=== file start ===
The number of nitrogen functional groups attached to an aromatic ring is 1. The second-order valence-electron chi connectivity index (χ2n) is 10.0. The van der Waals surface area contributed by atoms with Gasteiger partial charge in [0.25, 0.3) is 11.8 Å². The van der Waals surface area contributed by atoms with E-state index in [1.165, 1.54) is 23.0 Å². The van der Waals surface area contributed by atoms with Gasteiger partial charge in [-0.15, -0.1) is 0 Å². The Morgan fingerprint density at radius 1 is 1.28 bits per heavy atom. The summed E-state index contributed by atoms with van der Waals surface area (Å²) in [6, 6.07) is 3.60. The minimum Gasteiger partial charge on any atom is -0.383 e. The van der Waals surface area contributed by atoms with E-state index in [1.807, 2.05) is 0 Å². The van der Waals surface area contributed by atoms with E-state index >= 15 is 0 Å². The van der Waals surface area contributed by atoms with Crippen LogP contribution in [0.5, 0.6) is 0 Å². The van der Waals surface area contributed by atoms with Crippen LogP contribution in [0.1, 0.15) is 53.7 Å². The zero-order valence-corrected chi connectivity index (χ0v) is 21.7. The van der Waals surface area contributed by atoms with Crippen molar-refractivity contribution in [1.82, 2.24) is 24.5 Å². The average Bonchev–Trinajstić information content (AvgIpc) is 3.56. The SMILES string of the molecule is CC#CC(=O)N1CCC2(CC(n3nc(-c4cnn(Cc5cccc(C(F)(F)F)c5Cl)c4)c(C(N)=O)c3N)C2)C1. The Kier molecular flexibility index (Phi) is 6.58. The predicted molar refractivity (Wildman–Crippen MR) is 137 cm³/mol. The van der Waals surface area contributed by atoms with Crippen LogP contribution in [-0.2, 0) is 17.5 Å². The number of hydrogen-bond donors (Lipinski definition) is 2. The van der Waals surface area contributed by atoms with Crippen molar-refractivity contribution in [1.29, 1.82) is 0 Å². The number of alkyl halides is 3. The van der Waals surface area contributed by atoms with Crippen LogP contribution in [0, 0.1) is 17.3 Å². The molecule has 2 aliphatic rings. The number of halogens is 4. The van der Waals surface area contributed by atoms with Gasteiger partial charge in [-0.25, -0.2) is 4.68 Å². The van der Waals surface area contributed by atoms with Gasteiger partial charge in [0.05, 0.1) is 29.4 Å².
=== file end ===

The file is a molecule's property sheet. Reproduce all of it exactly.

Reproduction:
The number of nitrogen functional groups attached to an aromatic ring is 1. The second-order valence-electron chi connectivity index (χ2n) is 10.0. The van der Waals surface area contributed by atoms with Gasteiger partial charge in [0.25, 0.3) is 11.8 Å². The van der Waals surface area contributed by atoms with E-state index in [1.165, 1.54) is 23.0 Å². The van der Waals surface area contributed by atoms with Gasteiger partial charge in [-0.15, -0.1) is 0 Å². The Morgan fingerprint density at radius 1 is 1.28 bits per heavy atom. The summed E-state index contributed by atoms with van der Waals surface area (Å²) in [6, 6.07) is 3.60. The minimum Gasteiger partial charge on any atom is -0.383 e. The van der Waals surface area contributed by atoms with E-state index in [1.807, 2.05) is 0 Å². The van der Waals surface area contributed by atoms with E-state index >= 15 is 0 Å². The van der Waals surface area contributed by atoms with Crippen LogP contribution in [0.5, 0.6) is 0 Å². The van der Waals surface area contributed by atoms with Crippen LogP contribution in [0.1, 0.15) is 53.7 Å². The zero-order valence-corrected chi connectivity index (χ0v) is 21.7. The van der Waals surface area contributed by atoms with Crippen molar-refractivity contribution in [1.82, 2.24) is 24.5 Å². The average Bonchev–Trinajstić information content (AvgIpc) is 3.56. The SMILES string of the molecule is CC#CC(=O)N1CCC2(CC(n3nc(-c4cnn(Cc5cccc(C(F)(F)F)c5Cl)c4)c(C(N)=O)c3N)C2)C1. The Kier molecular flexibility index (Phi) is 6.58. The predicted molar refractivity (Wildman–Crippen MR) is 137 cm³/mol. The van der Waals surface area contributed by atoms with Crippen LogP contribution in [-0.2, 0) is 17.5 Å². The number of hydrogen-bond donors (Lipinski definition) is 2. The van der Waals surface area contributed by atoms with Crippen molar-refractivity contribution in [1.29, 1.82) is 0 Å². The number of alkyl halides is 3. The van der Waals surface area contributed by atoms with Crippen LogP contribution in [0, 0.1) is 17.3 Å². The molecule has 2 aliphatic rings. The number of halogens is 4. The van der Waals surface area contributed by atoms with Gasteiger partial charge in [-0.25, -0.2) is 4.68 Å². The van der Waals surface area contributed by atoms with Gasteiger partial charge in [0.05, 0.1) is 29.4 Å².